in many sizes. Make sure you buy dishes with 0.17 mm glass bottoms.
Probably the best alternative to the MatTek dishes is REF: GWSt-3522 Glass Thick 0.17mm Dish/Glass 35/22 mm. *****
NUNC sells chambered coverglasses. These are large glass coverglasses with plastic walled chambers. They work excellently for epifluorescence, but may pose problems for transmitted light imaging or microinjection due to the narrowness of the chambers. [Their web site at http://nunc.nalgenunc.com/]
Bioptechs sells a variety of specialized chambers for environmentally controlled cell imaging. [Their web site at http://www.bioptechs.com/] Similar products can be found at the Life Imaging Services web site.
Mounting cells grown on filters.
It's a tough balance between squishing the cells and having too much space.
The filter must be sandwiched bewteen the slide and the coverslip with the cells on the coverslip side. One way to play this safe is to sandwich the filter between two 22 X 60 mm coverslips so that the cells may be imaged from either side with a high numerical aperture objective.
The filter needs to be squished enough to lie flat and to present the cells near the coverslip but not be squished so much that the cells are too flat.
|FITC dextran uptake in mammalian cells plated in Mattek dishes; heated chamber on the microscope; 60X N.A. 1.4 objective.|
Examples of data collected from live samples using these dishes with high numerical aperture objectives (60X N.A. 1.4 or 40X N.A. 1.00 or 1.20):
Other Problems to Avoid
Plastic slides should be avoided. It is extremely difficult to mount glass coverslips on flexible plastic slides. For proper imaging the clear surface must be flat and uniform; even with aqueous mounting media, plastic slides tend to curve. Plastic slides warp with non-aqueous mounting media as the media is absorbed by the slide.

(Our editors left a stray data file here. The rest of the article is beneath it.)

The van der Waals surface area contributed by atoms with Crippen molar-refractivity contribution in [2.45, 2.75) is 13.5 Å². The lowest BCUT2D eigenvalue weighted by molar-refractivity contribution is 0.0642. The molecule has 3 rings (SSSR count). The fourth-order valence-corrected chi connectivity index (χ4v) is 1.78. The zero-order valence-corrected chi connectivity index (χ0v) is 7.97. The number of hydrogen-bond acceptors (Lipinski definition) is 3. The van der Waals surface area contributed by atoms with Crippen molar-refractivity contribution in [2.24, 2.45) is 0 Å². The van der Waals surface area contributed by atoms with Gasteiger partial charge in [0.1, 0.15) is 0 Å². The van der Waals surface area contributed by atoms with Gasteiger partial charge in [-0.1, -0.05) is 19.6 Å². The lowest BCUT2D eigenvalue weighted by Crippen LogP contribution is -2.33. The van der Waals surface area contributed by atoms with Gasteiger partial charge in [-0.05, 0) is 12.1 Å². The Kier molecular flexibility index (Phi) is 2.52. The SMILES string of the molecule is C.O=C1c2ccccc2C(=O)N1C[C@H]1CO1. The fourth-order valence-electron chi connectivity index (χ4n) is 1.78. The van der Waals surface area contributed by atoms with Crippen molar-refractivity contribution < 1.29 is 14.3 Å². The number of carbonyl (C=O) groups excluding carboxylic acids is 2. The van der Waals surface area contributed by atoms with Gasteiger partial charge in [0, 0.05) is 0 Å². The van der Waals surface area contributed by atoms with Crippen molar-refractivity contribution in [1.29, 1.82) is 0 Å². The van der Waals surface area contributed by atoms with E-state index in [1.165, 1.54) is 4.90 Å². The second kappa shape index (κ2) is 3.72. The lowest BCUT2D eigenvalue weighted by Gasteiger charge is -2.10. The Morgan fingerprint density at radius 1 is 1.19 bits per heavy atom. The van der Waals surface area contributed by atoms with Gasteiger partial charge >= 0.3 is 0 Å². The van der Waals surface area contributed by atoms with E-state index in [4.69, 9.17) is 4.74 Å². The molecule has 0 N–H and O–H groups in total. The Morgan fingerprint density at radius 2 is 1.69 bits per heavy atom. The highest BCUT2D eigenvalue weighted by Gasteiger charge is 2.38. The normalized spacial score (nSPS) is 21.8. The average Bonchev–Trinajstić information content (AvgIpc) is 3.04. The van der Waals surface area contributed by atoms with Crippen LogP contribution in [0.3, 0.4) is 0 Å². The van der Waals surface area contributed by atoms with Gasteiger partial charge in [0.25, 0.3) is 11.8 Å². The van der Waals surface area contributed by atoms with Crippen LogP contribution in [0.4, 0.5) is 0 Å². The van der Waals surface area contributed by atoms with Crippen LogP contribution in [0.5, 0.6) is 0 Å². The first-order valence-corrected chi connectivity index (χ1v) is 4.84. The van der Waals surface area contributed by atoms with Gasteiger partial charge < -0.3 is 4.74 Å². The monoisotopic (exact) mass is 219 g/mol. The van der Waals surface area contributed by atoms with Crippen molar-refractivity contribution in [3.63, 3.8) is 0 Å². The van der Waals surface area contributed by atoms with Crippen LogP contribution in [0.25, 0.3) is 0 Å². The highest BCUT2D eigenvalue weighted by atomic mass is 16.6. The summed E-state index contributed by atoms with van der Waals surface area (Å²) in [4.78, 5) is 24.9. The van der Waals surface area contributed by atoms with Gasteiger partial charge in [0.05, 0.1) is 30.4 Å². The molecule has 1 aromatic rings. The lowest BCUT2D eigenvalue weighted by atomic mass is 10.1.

Plastic slides and dishes cannot be used with polarized light techniques such as cross polarization or Nomarki/DIC. Many plastic slides cannot be used with phase contrast.
An alternative is to grow cells on coverslips coated with a protein that the cells like to adhere to, such as polylysine, collagen or firbronectin.
Do Not Squish Samples When Mounting. Especially for confocal microscopy, where three dimensional morphology should be preserved, it is important to not squeeze the sample when mounting it. Suggested mounting method.
Top image: Confocal microcopy single optical section through the center of a mammalian cancer cell stained for f-actin. The box shows where the cell is resampled in the Z axis. The arrows show the view in the bottom image.
Bottom image: View in Z axis of narrow slice marked above in a Z series. The cell is growing on and adherent to the coverslip. Due to being mounted too tightly, the slide is pressing on the top of the cell making it flat and forcing some of the membrane at the apical surface to fold to fit against a flat surface.
A: Diagram of the cell flattened at the top.
B: Diagram of the cell as it shoudl appear in its natural unsquished state.
And for some applications, there is the NCO (No Coverslip Option).